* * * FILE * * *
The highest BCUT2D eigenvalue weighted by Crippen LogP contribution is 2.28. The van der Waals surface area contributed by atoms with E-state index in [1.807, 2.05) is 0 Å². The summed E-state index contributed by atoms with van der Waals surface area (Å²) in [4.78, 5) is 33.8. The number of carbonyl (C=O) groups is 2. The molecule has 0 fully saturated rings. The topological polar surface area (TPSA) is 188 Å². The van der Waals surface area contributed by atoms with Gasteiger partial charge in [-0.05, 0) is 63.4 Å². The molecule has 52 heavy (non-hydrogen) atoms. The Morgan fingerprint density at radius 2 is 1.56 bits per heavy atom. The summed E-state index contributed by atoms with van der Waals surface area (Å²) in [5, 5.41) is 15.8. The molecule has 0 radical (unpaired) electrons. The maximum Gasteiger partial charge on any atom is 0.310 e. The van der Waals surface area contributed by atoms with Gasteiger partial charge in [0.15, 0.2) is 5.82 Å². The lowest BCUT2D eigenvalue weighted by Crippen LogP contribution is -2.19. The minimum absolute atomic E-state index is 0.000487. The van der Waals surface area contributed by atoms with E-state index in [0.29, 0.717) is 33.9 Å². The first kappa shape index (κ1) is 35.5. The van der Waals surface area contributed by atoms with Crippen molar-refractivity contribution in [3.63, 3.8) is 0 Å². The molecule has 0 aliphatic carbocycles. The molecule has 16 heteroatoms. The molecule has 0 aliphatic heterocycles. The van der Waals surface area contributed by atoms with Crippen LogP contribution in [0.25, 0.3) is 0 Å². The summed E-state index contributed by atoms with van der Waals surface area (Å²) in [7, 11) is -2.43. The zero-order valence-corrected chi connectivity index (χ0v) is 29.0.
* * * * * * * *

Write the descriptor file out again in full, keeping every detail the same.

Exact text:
The highest BCUT2D eigenvalue weighted by Crippen LogP contribution is 2.28. The van der Waals surface area contributed by atoms with E-state index in [1.807, 2.05) is 0 Å². The summed E-state index contributed by atoms with van der Waals surface area (Å²) in [4.78, 5) is 33.8. The number of carbonyl (C=O) groups is 2. The molecule has 0 fully saturated rings. The topological polar surface area (TPSA) is 188 Å². The van der Waals surface area contributed by atoms with Gasteiger partial charge in [-0.05, 0) is 63.4 Å². The molecule has 52 heavy (non-hydrogen) atoms. The Morgan fingerprint density at radius 2 is 1.56 bits per heavy atom. The summed E-state index contributed by atoms with van der Waals surface area (Å²) in [5, 5.41) is 15.8. The molecule has 0 radical (unpaired) electrons. The maximum Gasteiger partial charge on any atom is 0.310 e. The van der Waals surface area contributed by atoms with Gasteiger partial charge in [0.15, 0.2) is 5.82 Å². The lowest BCUT2D eigenvalue weighted by Crippen LogP contribution is -2.19. The minimum absolute atomic E-state index is 0.000487. The van der Waals surface area contributed by atoms with E-state index in [0.29, 0.717) is 33.9 Å². The first kappa shape index (κ1) is 35.5. The van der Waals surface area contributed by atoms with Crippen molar-refractivity contribution in [3.63, 3.8) is 0 Å². The molecule has 0 aliphatic carbocycles. The molecule has 16 heteroatoms. The molecule has 0 aliphatic heterocycles. The van der Waals surface area contributed by atoms with Crippen LogP contribution in [0.25, 0.3) is 0 Å². The summed E-state index contributed by atoms with van der Waals surface area (Å²) in [7, 11) is -2.43. The zero-order valence-corrected chi connectivity index (χ0v) is 29.0.